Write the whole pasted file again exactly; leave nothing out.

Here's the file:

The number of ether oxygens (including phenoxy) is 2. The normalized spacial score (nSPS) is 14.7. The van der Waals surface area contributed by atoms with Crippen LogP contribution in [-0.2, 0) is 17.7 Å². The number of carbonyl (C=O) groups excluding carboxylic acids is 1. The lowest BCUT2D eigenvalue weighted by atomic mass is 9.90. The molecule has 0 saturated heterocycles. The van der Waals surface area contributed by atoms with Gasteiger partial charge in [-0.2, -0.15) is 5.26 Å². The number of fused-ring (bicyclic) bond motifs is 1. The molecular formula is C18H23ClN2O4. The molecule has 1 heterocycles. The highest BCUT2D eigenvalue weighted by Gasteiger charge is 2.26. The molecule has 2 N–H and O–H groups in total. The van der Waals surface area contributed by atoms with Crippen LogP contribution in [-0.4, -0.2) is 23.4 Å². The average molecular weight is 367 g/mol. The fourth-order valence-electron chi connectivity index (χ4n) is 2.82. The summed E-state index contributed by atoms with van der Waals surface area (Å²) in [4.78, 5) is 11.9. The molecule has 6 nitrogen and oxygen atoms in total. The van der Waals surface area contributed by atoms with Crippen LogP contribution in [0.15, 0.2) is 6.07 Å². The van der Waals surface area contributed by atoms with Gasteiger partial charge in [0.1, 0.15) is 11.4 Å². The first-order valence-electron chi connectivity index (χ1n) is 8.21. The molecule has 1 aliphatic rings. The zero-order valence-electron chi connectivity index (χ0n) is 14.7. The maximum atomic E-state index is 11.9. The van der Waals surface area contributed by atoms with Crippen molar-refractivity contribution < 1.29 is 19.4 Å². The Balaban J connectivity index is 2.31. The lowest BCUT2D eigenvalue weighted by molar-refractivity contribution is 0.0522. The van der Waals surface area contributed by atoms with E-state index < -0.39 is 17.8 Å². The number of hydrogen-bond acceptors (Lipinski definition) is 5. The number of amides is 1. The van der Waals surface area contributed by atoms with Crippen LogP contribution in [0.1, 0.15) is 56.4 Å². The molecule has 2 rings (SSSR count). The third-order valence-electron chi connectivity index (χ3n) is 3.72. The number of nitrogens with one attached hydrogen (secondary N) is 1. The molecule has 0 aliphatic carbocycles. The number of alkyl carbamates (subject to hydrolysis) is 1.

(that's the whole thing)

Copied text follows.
The number of ether oxygens (including phenoxy) is 2. The normalized spacial score (nSPS) is 14.7. The van der Waals surface area contributed by atoms with Crippen LogP contribution in [-0.2, 0) is 17.7 Å². The number of carbonyl (C=O) groups excluding carboxylic acids is 1. The lowest BCUT2D eigenvalue weighted by atomic mass is 9.90. The molecule has 0 saturated heterocycles. The van der Waals surface area contributed by atoms with Gasteiger partial charge in [-0.2, -0.15) is 5.26 Å². The number of fused-ring (bicyclic) bond motifs is 1. The molecular formula is C18H23ClN2O4. The molecule has 1 heterocycles. The highest BCUT2D eigenvalue weighted by Gasteiger charge is 2.26. The molecule has 2 N–H and O–H groups in total. The van der Waals surface area contributed by atoms with Crippen LogP contribution in [-0.4, -0.2) is 23.4 Å². The average molecular weight is 367 g/mol. The fourth-order valence-electron chi connectivity index (χ4n) is 2.82. The summed E-state index contributed by atoms with van der Waals surface area (Å²) in [4.78, 5) is 11.9. The molecule has 6 nitrogen and oxygen atoms in total. The van der Waals surface area contributed by atoms with Crippen LogP contribution in [0.15, 0.2) is 6.07 Å². The van der Waals surface area contributed by atoms with Gasteiger partial charge in [0.1, 0.15) is 11.4 Å². The first-order valence-electron chi connectivity index (χ1n) is 8.21. The molecule has 1 aliphatic rings. The zero-order valence-electron chi connectivity index (χ0n) is 14.7. The maximum atomic E-state index is 11.9. The van der Waals surface area contributed by atoms with Crippen molar-refractivity contribution < 1.29 is 19.4 Å². The Balaban J connectivity index is 2.31. The lowest BCUT2D eigenvalue weighted by molar-refractivity contribution is 0.0522. The van der Waals surface area contributed by atoms with E-state index < -0.39 is 17.8 Å². The number of hydrogen-bond acceptors (Lipinski definition) is 5. The number of amides is 1. The van der Waals surface area contributed by atoms with Crippen LogP contribution in [0.1, 0.15) is 56.4 Å². The molecule has 2 rings (SSSR count). The third-order valence-electron chi connectivity index (χ3n) is 3.72. The number of nitrogens with one attached hydrogen (secondary N) is 1. The molecule has 0 aliphatic carbocycles. The number of alkyl carbamates (subject to hydrolysis) is 1.